That’s why the Arizona Correctional Peace Officers Association (the state’s prison guards union) rallied at the State Capitol Monday, July 13, to show their opposition to legislative efforts to privatize the state's prisons. Corrections officers were joined by AZCOPS leaders and union activists from CWA and AFL-CIO. 

None of the corporations in the running for these contracts is based in the state of Arizona, so all the dollars spent on administrative costs would flow out of the state into the pockets of out-of-state corporate CEO’s.

4.  Arizona legislators, including several members of the Republican leadership that brokered this deal, are in the pocket of the private prison industry.

All the major private prison corporations have numerous, highly paid lobbyists working day and night to influence our elected officials. 

These lobbyists and other private prison interests gave $77,267 to Arizona candidates during the 2002 and 2004 election cycles.  Republicans received nearly 90% of industry contributions. 

Is it any wonder that some of the biggest beneficiaries of these contributions are now the ones leading the charge to privatize Arizona’s prisons?:

RECIPIENT                                          2002                              2004
Sen. Russell Pearce (R-18)                            $880                                       $2,400
Sen. Robert Burns (R-9)                                $1,735                                    $736
Sen. Robert Waring (R-7)                              $650                                       $1,595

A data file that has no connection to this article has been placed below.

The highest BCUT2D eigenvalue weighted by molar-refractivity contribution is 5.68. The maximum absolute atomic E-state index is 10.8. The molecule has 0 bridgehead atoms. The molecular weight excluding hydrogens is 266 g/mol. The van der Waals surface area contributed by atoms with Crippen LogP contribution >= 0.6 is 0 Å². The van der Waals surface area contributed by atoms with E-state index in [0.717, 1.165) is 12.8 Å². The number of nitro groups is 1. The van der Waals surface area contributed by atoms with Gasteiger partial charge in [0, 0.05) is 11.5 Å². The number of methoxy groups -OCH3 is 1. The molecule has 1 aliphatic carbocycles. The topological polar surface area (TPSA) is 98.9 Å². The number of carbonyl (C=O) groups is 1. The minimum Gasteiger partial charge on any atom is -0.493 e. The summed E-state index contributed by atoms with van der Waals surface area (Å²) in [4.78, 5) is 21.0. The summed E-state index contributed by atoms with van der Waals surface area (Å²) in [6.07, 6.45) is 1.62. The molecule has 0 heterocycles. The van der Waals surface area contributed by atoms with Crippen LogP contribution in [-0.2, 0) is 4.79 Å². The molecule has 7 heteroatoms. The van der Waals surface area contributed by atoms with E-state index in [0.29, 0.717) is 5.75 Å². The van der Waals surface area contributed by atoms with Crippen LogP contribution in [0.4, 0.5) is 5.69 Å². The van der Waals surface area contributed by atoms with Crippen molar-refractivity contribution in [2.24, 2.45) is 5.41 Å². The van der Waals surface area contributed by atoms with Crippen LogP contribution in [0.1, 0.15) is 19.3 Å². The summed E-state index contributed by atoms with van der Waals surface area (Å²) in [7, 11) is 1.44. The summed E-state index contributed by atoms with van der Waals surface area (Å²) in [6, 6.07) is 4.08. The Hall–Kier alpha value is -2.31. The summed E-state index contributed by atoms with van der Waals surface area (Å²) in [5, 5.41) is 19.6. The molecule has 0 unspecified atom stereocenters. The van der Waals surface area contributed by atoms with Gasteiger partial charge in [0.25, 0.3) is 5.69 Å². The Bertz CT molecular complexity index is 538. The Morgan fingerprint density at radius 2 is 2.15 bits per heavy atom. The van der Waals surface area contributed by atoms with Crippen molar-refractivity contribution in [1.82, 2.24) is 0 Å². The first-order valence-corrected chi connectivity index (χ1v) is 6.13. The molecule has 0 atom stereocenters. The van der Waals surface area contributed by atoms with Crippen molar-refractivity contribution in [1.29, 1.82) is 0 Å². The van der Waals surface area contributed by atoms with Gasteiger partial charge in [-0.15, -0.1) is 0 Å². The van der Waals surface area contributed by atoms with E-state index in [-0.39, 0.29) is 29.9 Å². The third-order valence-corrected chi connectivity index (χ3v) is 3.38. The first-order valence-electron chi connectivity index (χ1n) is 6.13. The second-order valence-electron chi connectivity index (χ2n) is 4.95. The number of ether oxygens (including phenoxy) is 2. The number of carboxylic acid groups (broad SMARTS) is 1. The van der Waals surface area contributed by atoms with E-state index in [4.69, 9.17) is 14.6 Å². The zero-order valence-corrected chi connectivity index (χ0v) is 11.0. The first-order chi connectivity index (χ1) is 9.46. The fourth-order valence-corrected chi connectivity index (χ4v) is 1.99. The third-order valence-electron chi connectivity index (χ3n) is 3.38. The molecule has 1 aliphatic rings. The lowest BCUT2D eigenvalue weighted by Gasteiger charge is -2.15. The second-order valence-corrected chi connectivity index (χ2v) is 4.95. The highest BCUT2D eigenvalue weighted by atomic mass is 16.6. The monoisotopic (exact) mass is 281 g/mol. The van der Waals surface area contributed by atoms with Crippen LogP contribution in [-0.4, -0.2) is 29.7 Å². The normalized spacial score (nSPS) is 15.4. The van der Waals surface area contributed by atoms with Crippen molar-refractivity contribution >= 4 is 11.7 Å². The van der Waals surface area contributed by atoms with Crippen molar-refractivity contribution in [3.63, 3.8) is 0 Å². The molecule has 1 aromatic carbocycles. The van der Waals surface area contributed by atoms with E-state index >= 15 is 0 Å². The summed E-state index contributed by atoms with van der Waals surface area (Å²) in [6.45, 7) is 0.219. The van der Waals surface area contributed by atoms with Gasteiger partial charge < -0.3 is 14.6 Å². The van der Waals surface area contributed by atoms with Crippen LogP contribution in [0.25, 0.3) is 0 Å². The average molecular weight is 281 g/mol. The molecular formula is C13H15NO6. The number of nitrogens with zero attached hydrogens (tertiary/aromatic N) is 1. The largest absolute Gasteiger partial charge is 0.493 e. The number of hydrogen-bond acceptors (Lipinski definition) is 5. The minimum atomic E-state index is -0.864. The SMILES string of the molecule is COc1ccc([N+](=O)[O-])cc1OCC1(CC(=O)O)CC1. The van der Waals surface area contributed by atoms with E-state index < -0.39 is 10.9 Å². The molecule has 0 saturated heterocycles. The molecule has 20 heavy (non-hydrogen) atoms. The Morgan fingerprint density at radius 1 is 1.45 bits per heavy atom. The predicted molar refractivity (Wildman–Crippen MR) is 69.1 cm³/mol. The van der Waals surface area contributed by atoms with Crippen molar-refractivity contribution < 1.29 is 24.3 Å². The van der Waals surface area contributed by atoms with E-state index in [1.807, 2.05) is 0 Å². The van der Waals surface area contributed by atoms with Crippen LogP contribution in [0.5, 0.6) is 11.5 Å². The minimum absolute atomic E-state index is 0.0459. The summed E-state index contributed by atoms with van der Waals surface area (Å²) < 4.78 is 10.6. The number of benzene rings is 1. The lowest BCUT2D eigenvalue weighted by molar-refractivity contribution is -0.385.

Sen. Thayer Verschoor (R-22)                       $0                                            $1,130
Rep. Andy Biggs (R-22)                                 $0                                            $675
Sen. Jack Harper (R-4)                                   $0                                            $625

Keep in mind, Arizona’s contribution limits are among the lowest in the country, at $270 per legislative candidate per election in 2002 and $280 in 2004.  Unfortunately, no comparable statistics were available for the 2006 or 2008 elections. 

Source:  The Institute on Money in State Politics, “Policy Lock-Down:  Prison Interests Court Political Players.”  April, 2006.
What YOU can do….
Contact Governor Brewer TODAY and tell them to SAY NO TO PRISONS FOR PROFIT!
Governor Jan Brewer
602.542.4331 or 800.253.0883 ph, 602.542.1381 fax.  Make a comment online at:
If you can blind copy us, we will have a better idea how effective this initiative is.  If you receive responses, even boiler-plate ones, please forward those to us, if possible.
Thanks for all your continuing assistance.  Together we can stop this!
Caroline Isaacs
Program Director,
American Friends Service Committee
Arizona Area Program
103 N. Park Ave., Suite 111
Tucson, AZ  85719
520.623.9141 p/520.623.5901 f